• Arthur C. Clarke's short story "The Nine Billion Names of God", which is about Tibetan monks purchasing a computer to help them calculate the aforementioned names. (Although what interest Buddhist monks would have in such a thing is not explained.)
  • In Christopher Moore's Lamb the Gospel According To Biff, a teenage Jesus travels to one of these with his best friend Biff. Yes, that Jesus.
  • In The Shadow pulp novels, the Shadow learned the power to cloud men's minds in Shamballa.
  • Grandmaster by Warren Murphy and Molly Cochran had Rashimpur, a quintessential example of this trope complete with requisite Mighty Whitey.

Live Action TV

  • No Reservations actually went to one of the Tibetan villages that renamed themselves Shangri-la (see Real Life below), and mentions the portrayal in Lost Horizon. Even if it wasn't really Shangri-La, it's got monks, yaks, snow, mountains and friendly natives, and is quite beautiful in its way.


  • The Rutles wrote a song about Shangri-La, a place where all day long the sky is blue and no one has a lot to do.
  • Shambala by Three Dog Night, unsurprisingly appearing in Lost, listened to by one of Dharma Initiative worker in his van.

  Everyone is helpful, everyone is kind on the road to Shambala...

  • Insane Clown Posse use Shangri-La as an allegory for Heaven; it features heavily in several of their lyrics, was the subtitle for their album Thy Wraith, and they even put out a Quest for Shangri-La board game.

Newspaper Comics

Video Games

  • Tomb Raider II has the level Barkhang Monastery towards the end of the game. It is one of the biggest and most impressive levels in the game, complete with a giant statue and monks who help you fight the enemies.
  • The plot of Uncharted 2 centers on the search for Shamballa, where the game's climax occurs.
  • In Might and Magic IV: Clouds of Xeen, Shangri-La is an underground town. Notable because unless you know the shortcut, you have to fight your way through demon-filled caverns to get there.
  • This is one of the major areas in The Journeyman Project 3. Built into the side of a steep mountain pass, the monastery had advanced mechanisms to protect itself and its secrets from trespassers as well as geothermal tunnels which utilized steam to heat a green house containing several now-extinct plant species. A battle between two alien races caused an avalanche, destroying the monastery.
  • The prologue of Dreamfall follows Brian Westhouse, an adventurer from Boston, who is sent to a parallel universe by the helpful monks of an unspecified Tibetan monastery.

Western Animation

  • In the Tale Spin episode "Last Horizons", Baloo seeks out and discovers the mythic "Panda-La" to become famous. Then the "enlightened, peaceful" populace subverts the trope by following him back home and invading. The Chinese stereotyping in this episode was strong enough that some Chinese-Americans complained rather loudly, and the episode was pulled from reruns.
  • Futurama, "Godfellas", featuring an ashram that doubles as a parabolic radio telescope.
  • The Air Temples of Avatar: The Last Airbender served as these for the Air Nomads. But, after the Air Nomads were wiped out, they fell into disrepair.
  • The Adventures of Jimmy Neutron had Shangrillama, a cut-paste Shamgri La, only with Llamas.
  • In Chill Out, Scooby-Doo, during their ice cold adventure, Scooby-Doo and Shaggy discover Shamgri La, which contains crystals that the bad guy wanted.
  • In the Jem episode, "Journey to Shamgri La", both the Holograms and the Misfits search the Shamgri La to discover a new music.
  • In one episode of Taz-Mania, the Platypus brothers discover the lost city of Platy-La in their attic. (It's a really big attic.) One of them initially mistakes it for Shangri-La, even though the architecture is Greek, and it's not in the mountains, and it's in Australia.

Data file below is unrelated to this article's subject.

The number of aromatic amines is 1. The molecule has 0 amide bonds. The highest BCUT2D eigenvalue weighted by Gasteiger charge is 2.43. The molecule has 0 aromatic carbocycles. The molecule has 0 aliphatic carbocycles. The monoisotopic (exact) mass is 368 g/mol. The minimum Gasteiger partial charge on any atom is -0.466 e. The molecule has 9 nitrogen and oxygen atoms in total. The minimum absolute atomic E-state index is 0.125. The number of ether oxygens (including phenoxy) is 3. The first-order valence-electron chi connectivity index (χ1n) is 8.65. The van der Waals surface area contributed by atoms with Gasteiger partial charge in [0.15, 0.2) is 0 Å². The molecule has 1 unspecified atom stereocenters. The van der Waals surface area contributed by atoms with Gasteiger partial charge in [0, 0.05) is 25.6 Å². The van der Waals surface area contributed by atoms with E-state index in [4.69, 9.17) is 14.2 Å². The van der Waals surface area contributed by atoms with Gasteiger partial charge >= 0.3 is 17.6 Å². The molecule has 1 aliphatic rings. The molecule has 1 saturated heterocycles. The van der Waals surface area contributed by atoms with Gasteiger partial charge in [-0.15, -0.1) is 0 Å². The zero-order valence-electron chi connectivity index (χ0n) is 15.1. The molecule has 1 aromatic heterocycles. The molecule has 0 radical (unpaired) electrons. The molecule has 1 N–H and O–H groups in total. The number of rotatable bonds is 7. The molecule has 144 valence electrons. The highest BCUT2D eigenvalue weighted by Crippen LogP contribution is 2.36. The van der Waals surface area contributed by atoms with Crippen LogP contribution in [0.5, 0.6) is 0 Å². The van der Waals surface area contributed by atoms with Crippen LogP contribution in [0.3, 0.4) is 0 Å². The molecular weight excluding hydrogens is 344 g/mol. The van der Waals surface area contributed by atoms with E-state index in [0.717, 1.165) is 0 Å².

• In Cyberchase there's a cybersite called Shangri-La run by one Master Pi. Though it actually is generally peaceful and harmonious, the guards are obligated to carry out the orders of the current leader... even if that leader is "The Hacker". And sometimes you have to play Nim with dragons for your freedom or something.
  • In Animalympics, a canine ski-jump champion gets lost while mountain-climbing, and either finds or hallucinates finding "Dogra-La", an all-doggy version of this trope.
  • Shamballa appears in Jonny Quest the Real Adventures episode "The Bangalore Falcon." It's a mystical land in the Indian mountains which appears every 500 years, and houses the titular blue falcon, among other exotic flora and fauna, as well as the River of Eternal Life.
  • The 90's Incredible Hulk animated series had Bruce Banner try to subdue his Unstoppable Rage Super-Powered Evil Side persona, but then of course, by the end of the episode has to release it again.

Real Life

  • There are actual cities, towns and regions bearing the name Shangri-La in Tibet, renamed to draw tourists.
  • The real Himalayas have cool things seldom mentioned. The Gurkhas[1] are Badass soldiers from a real Proud Warrior Race and the Sherpas are Badass mountain climbers..
  • While mind-affecting blue flowers a la Batman Begins were (thankfully!) omitted, the real Himalayas do harbor such endangered wildlife as the snow leopard and markhor, making this one of the cooler segments of the Planet Earth documentary series. The trope's breathtaking landscapes are justified too.
  • Shangri-La Hotels and Resorts is a hotel chain that manages 66 hotels around the world.
  • The Ahnenerbe actually visited Tibet, viewing it as the homeland of the Aryan race.
  • Heinrich Harrer's memoir Seven Years In Tibet (1952) was far less idealized compared to its 1997 Hollywood rendition - while being deeply impressed by the scenery, the nature and the architectural wonder of Potala, the way of living for Real Life Tibetans was less idyllic.
    • To the point that during their initial appearance in 1955 the Chinese were actually welcomed by the most of populace. For one thing they abolished the traditional practice that bound the majority of Tibetans into an indentured servitude to the monasteries, and genuinely tried to develop the land. Only after the 1959 anti-Chinese rebellion and their retaliatory measures that included the attempts to stomp down the influence of the lamas It Got Worse.
  1. Note: Gurkhas and other warrior tribes may live in the foothills of the Himalayas, but did not fight for the theocratic state of Tibet